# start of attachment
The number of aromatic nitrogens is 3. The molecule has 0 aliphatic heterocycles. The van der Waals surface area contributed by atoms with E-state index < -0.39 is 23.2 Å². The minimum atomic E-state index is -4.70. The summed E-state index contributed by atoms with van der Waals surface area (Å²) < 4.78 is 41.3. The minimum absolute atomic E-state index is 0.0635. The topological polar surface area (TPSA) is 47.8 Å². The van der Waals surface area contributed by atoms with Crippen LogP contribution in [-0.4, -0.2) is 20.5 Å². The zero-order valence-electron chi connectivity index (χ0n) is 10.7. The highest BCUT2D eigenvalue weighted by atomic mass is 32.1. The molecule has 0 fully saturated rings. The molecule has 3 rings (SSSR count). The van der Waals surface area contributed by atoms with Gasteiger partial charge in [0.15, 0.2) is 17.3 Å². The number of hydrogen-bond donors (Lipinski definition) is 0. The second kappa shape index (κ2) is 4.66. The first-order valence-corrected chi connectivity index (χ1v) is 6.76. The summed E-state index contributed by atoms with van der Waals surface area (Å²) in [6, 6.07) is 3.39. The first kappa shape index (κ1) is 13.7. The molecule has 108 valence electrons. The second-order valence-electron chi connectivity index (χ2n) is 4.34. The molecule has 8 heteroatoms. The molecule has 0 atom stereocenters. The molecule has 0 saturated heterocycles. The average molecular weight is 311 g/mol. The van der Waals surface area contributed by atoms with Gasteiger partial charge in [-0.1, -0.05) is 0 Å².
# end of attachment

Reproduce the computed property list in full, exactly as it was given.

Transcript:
The number of aromatic nitrogens is 3. The molecule has 0 aliphatic heterocycles. The van der Waals surface area contributed by atoms with E-state index < -0.39 is 23.2 Å². The minimum atomic E-state index is -4.70. The summed E-state index contributed by atoms with van der Waals surface area (Å²) < 4.78 is 41.3. The minimum absolute atomic E-state index is 0.0635. The topological polar surface area (TPSA) is 47.8 Å². The van der Waals surface area contributed by atoms with Crippen LogP contribution in [-0.4, -0.2) is 20.5 Å². The zero-order valence-electron chi connectivity index (χ0n) is 10.7. The highest BCUT2D eigenvalue weighted by atomic mass is 32.1. The molecule has 0 fully saturated rings. The molecule has 3 rings (SSSR count). The van der Waals surface area contributed by atoms with Gasteiger partial charge in [0.15, 0.2) is 17.3 Å². The number of hydrogen-bond donors (Lipinski definition) is 0. The second kappa shape index (κ2) is 4.66. The first-order valence-corrected chi connectivity index (χ1v) is 6.76. The summed E-state index contributed by atoms with van der Waals surface area (Å²) in [6, 6.07) is 3.39. The first kappa shape index (κ1) is 13.7. The molecule has 108 valence electrons. The second-order valence-electron chi connectivity index (χ2n) is 4.34. The molecule has 8 heteroatoms. The molecule has 0 atom stereocenters. The molecule has 0 saturated heterocycles. The average molecular weight is 311 g/mol. The van der Waals surface area contributed by atoms with Gasteiger partial charge in [-0.1, -0.05) is 0 Å².